Kale and Basil Pesto

(read in Italian)

Summer means plenty of fresh basil available.. and what a better way to use it than making pesto? I like the traditional one with cheese and pine nuts, but I get bored easily so I always like to get creative and try new food combinations. This recipe calls for basil, kale, and pumpkin seeds: the taste is a little bit different obviously, but it’s rich in flavor and pairs well with a slice of sourdough bread or some pasta.

Let’s briefly talk about kale! Are you among kale lovers or not? Kale has been one of the most trendy healthy foods around for the last few years, but honestly, if you don’t like it, there’s no need to force yourself to eat it! There are many other nutritious veggies that you can include in your days. I honestly love kale and is usually a weekly staple in my grocery shopping – I mainly use it in salads, oven-baked chips and, obviously, pesto!

Kale is a member of the cabbage family, rich in vitamins like C, A, K, B6, but also minerals like magnesium, iron, potassium, calcium. Among vitamin C and beta-carotene, it has other compounds with antioxidant activity, like flavonoids and polyphenols (antioxidants are important compounds that help us working as a protection from the effect of oxidative stress and free radicals – so, for example, they may help us dealing with inflammation and aging). Kale contains also some compounds that may help us to lower the cholesterol levels in the body. Sounds like a mighty little plant, right?

Interesting studies:
Antioxidants and kale
Binding of bile acids by kale (for cholesterol)
Kale and postprandial glucose level

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KALE AND BASIL PESTO

Ingredients

  • 100 g pumpkin seeds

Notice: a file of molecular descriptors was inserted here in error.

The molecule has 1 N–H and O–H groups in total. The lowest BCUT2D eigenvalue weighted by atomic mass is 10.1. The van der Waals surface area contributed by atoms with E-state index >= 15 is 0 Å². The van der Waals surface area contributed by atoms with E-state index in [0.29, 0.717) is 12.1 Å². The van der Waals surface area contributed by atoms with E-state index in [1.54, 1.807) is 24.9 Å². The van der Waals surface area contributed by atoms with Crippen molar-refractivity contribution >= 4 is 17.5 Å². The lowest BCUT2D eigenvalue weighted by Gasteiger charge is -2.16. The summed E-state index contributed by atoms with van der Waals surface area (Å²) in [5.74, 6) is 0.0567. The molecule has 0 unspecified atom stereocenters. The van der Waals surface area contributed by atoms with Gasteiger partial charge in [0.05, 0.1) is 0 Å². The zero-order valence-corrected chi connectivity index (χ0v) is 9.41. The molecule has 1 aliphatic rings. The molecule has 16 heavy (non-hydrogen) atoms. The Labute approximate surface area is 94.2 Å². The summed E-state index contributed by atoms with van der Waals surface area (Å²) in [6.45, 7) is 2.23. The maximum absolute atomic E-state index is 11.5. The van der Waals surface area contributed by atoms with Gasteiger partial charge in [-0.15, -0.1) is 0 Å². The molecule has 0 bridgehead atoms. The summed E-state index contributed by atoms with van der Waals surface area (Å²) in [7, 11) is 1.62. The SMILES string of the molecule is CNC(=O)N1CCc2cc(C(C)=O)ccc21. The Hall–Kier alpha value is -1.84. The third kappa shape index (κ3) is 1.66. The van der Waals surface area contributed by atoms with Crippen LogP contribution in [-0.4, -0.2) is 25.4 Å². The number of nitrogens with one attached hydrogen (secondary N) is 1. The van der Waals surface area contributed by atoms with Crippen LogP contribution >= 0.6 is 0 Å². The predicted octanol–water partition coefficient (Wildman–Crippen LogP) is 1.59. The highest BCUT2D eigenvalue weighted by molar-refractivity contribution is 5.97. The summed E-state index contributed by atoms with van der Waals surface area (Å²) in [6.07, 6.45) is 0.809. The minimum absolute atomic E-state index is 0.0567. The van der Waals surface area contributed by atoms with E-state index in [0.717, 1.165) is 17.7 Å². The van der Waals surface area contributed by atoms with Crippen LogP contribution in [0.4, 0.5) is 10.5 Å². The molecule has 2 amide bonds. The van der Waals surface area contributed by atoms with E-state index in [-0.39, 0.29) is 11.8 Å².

• approx. 40 g basil, stems included
  • approx. 150 g kale
  • juice of 1 lemon
  • approx. 100-120 ml extra virgin olive oil
  • 1 1/2 tbsp capers (optional – delicious variation inspired by a post from Green Kitchen Stories)

Toast the pumpkin seeds in a pre-heated oven at 150°C for a few minutes, just until they start to turn golden. Wait until they are cold to add them in the blender, with the lemon juice and a small part of the basil: it’s better to add basil and kale in small portions – blend for a few minutes, pausing from time to time and scraping the walls. When your ingredients will be finely chopped, start adding the olive oil in portions. You can adjust the amount of both oil and lemon juice to your preferences. Store in the fridge in a closed jar for a few days with a thin layer of olive oil on top (just to keep the top covered with oil).



 

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Noodles with Asparagus and Courgettes

Asparagus is one of those veggies that many people avoid to cook at home because of their characteristic taste, not so easy to pair and to prepare. The key is actually “keep it simple” – find a way to eat asparagus that you like and that at the same time allows you to celebrate them and really appreciate their flavour.

This Spring vegetable comes in several colours (green, purple, white) and it’s actually packed with nutrients*

  • low in calories
  • good amount of fibre (important to keep the body overall healthy)
  • rich in vitamins and minerals, such as vitamin C, A, K, and E – folate, potassium, phosphorus (folate is important for many processes in the body (among them, cognitive functions) and it’s a key nutrient for women who are pregnant or are planning a pregnancy – many other nutrients come in a smaller amount in asparagus, making this veggie really useful for our health and well-being)
  • good amount of antioxidants (important compounds that help us working as a protection from the effect of oxidative stress and free radicals – so, for example, they may help us dealing with inflammation and ageing)